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FoodShare manager Pip Wood said more than 70 volunteers collected unwanted but edible food from more than 30 donor businesses, such as grocery stores, restaurants, caterers, bakeries, cafes and farmers' markets.
The food was then distributed to more than 20 social service agencies.
The 504,300 meals saved totalled more than 176 tonnes of food, Ms Wood said.
''The one thing they can control in their budget is their food, so they don't eat,'' Ms Wood said.
Foodshare had been operating for three years, and the demand and resulting growth had been ''exponential'' but more food donors were needed.
''We can help them to help us and to help the community.''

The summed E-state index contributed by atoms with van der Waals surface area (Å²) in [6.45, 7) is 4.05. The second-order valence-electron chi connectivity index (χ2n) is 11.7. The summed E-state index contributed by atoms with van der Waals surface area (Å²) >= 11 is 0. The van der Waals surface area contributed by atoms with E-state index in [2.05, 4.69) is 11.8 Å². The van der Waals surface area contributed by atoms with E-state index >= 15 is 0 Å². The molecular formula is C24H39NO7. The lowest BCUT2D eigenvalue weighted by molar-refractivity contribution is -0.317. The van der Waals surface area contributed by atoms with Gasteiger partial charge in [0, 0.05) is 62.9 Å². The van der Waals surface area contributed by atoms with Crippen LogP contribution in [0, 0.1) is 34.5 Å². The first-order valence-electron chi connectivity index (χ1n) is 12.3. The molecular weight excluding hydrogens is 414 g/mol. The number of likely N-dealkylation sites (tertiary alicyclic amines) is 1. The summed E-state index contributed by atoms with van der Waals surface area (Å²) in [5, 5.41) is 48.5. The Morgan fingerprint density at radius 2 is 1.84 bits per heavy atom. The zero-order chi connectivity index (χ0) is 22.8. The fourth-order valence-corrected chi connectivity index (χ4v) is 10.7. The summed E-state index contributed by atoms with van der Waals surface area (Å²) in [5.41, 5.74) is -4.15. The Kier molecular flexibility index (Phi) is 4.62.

The organisation needed more money from businesses to meet the demand, and every dollar given to FoodShare provided three meals for a Dunedin resident.
''Every dollar feeds a Dunedin person for a day.''
FoodShare chief executive Deborah Manning said businesses should give to Foodshare because it was Dunedin residents who benefited from their support.
''It's time for businesses to start investing in their own community,'' she said.
''Invest in us so we can take that investment and turn it into something real in the community ... ''